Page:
Trump to Close Palestinians' Washington Office Unless Leaders Get Serious About Peace Talks With Israel

The State Department has threatened to close the Palestinian diplomatic mission in Washington D.C unless it enters into serious peace negotiations with Israel.

Secretary of State Rex Tillerson has determined that the Palestinians have broken U.S. laws allowing their consulate to remain open, State Department officials told ABC News and the Associated Press.

President Trump and President Abbas
President Donald Trump and Palestinian leader Mahmoud Abbas give a joint press conference at the presidential palace in the West Bank city of Bethlehem on May 23. Thomas Coex/AFP/Getty

Trump has 90 days to make the decision about whether to close the office. If, after that period, Trump determines that the Palestinians have entered into "direct, meaningful negotiations with Israel," then the office will be allowed to remain open.

Palestinian foreign minister Riad Malki said Saturday that Palestinians would not give in to "extortion" by the U.S. Malki told Palestine Radio that the Palestinians are waiting for further communication from the U.S. government, adding "the ball is now in the American court."

According to the State Department, the office of the Palestinian Liberation Organization (PLO) must close under a U.S. law which forbids it calling for Israelis to be prosecuted for crimes against Palestinians.

Palestinian President Mahmoud Abbas is accused of crossing that line when he called for Israelis to be prosecuted by the International Criminal Court (ICC) in September.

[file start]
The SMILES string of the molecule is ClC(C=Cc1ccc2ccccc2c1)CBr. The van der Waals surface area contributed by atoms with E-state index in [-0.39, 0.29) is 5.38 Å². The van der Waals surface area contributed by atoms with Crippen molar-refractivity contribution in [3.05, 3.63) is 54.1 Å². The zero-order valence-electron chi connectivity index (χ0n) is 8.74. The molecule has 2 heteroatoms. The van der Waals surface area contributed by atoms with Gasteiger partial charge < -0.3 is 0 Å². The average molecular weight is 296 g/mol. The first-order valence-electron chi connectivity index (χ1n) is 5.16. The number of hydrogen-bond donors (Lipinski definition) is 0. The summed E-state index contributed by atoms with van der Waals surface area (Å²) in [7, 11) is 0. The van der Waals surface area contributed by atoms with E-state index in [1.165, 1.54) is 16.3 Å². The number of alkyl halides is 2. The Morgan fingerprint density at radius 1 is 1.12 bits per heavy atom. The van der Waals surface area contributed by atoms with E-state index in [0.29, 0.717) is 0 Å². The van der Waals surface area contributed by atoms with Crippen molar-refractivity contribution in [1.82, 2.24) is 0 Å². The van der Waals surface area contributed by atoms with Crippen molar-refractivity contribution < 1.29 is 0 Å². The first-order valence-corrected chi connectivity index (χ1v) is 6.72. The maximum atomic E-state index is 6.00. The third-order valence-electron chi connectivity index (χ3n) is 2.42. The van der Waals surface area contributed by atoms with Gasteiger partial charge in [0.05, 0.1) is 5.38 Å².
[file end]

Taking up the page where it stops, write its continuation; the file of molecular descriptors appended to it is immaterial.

Speaking at the United Nations General Assembly, Abbas called for the ICC to "open an investigation and to prosecute Israeli officials for their involvement in settlement activities and aggressions against our people."

The PLO is the organization that officially represents all Palestinians, and though the U.S. does not formally recognize Palestine as a state, the PLO maintains a Washington office that helps to facilitate contact between U.S. and Palestinian officials.

Trump's son-in-law and adviser Jared Kushner is leading U.S. efforts to broker a peace between Palestine and Israel, with White House officials working on a peace proposal whose details have not been made public. Currently, there are no peace negotiations underway between Palestinians and Israelis.

Abbas was reportedly enraged after his first meeting with Kushner in June in the West Bank city of Ramallah, when Kushner rattled off a series of demands from Israeli Prime Minister Benjamin Netanyahu.